Mrs. Jensen was killed instantly
when the car failed to negotiate
Three state police testified on
their investigation, along with the
physician who examined Mrs.
Jensen's body and Wayne Young.
Young told the jury that he was
driving about 60 miles per hour
and that Jensen passed him short
ly before the accident near High
way 30 on a county road leading
toward Anthony Lakes.
It was also brought out that
whiskey was found in the Jensen
car, and Jensen admitted that he
had earlier in the day taken a
"couple" of drinks.
The cononer's jury was called
by County Coroner Norman Dan
iels and District Attorney George
Anderson. v I
PORTLAND (UPI) Seven
workmen were overcome by chlo
rine gas fumes at the Pacific
Chain & Manufacturing Co. plant
in northwest Portland today.
Richard Gates and Larry
Muehlhauser, Portland, both help
ers in the aluminum melting zone
of the plant, were taken to Good
Samaritan Hospital where they
were reported in "satisfactory"
Five others were taken to the
hospital but discharged to go
home after treatment. They are:
Franklin Cook, Sherwood, Ken
neth Runyan Jr., David Laymon,
Elmo Workman, and Anthony Da
mioni, all of Portland.
: Sixty employes at the big foun
dry detected escaping gas shortly
after 8 a.m.
Benny Burns, Vancouver,
Wash., the. lead meltcr, grabbed
an emergency gas mask, drove a
plug into the cylinder and hauled
it outside the plant, while em
ployes in the magnesium and alu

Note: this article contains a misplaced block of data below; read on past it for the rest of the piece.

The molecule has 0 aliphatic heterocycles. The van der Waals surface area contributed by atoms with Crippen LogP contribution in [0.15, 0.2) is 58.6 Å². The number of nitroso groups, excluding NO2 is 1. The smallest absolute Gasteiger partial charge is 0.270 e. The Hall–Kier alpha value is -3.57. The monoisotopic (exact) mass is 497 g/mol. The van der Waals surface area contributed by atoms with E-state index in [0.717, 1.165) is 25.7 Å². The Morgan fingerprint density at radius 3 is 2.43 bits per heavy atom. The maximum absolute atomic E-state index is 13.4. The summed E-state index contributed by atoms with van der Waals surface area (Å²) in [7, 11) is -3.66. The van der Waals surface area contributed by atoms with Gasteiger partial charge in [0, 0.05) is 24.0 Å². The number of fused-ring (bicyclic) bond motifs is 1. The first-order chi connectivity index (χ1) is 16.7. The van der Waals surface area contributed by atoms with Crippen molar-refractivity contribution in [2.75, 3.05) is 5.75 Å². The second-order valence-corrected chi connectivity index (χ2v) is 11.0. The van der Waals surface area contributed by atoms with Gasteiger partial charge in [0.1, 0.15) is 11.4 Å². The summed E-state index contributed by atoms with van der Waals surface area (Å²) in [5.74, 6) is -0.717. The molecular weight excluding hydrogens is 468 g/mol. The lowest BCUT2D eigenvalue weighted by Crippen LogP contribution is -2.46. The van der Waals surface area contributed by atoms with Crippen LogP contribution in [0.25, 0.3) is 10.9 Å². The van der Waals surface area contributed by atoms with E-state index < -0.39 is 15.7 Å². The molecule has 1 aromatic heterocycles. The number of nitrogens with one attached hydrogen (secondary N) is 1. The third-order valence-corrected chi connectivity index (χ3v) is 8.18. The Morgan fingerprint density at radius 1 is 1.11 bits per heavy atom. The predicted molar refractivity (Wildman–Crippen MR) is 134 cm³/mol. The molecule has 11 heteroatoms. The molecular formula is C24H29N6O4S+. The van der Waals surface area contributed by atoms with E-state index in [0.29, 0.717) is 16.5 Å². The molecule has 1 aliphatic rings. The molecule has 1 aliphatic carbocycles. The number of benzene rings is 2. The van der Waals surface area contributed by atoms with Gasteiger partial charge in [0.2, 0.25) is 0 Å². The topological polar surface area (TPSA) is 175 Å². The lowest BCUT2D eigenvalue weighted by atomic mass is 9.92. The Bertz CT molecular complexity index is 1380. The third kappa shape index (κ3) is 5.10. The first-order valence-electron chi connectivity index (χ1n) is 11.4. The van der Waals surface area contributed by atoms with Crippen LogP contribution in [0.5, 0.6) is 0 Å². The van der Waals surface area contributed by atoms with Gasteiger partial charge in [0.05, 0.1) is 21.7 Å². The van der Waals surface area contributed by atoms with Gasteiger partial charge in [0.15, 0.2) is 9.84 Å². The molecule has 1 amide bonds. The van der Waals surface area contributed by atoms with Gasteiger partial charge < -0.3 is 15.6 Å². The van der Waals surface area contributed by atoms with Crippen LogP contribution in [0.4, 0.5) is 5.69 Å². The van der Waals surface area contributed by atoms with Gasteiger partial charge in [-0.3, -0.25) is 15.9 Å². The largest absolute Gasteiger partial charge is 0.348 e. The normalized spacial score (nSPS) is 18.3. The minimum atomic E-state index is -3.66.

minum foundry fled outside to
Firemen under Battalion Chief
Albert M. Oliverio took the leak
ing cylinder to the leeward end
of the building and, wearing 'gas
masks, played a fine stream of
water on it until safety officials
from the Pennsylvania Salt Co.
could take over the cylinder.
Pacific Chain Manager Robert
Burns said chlorine gas is used
to purge molten aluminum before
casting. He said a soft metal plug
in the cylinder apparently became
corroded, allowing the gas to es
Last Sunday a tank of chlorine
gas sprang a leak at the crowded
McCredie Spring resort swimming
pool east of Eugene, sending 53
persons to a Eugene hospital.
They all recovered.
To Stolen Hub Caps
A bright sun reflection yester
day led to the recovery of a num
ber of hub caps stolen from near
the La Grande High School Wed
nesday night during graduation
A woman resident near the
school noted a bright reflection
and on investigation found sev
eral hub caps partially covered by
grass apparently used to hide the
car parts. Police were called
and hub caps returned to Merrill
Smutz, Larry Miller and George
B. Tsiatsos. Miller recovered
nly two of his four hub caps
and two fender skirts stolen from
for the past two years he has
been owner of the Sater of Seat
tle firm, handlers of turf and field
For 15 years, from 1940 to 1955,
he was a vice president of the nation-wide
Charles H. Lilly seed
firm, which has head offices in
Seattle. He was first In charge
of production, and then head of
seed operations for the business.
During the five year period be
fore becoming a Lilly vice presi
dent, he was the West Coast sup
erintendent in charge of produc
tion for the Santa Cruz Fruit
Packing Co. at Oakland, Calif. '
Sater, 52, was born in Portland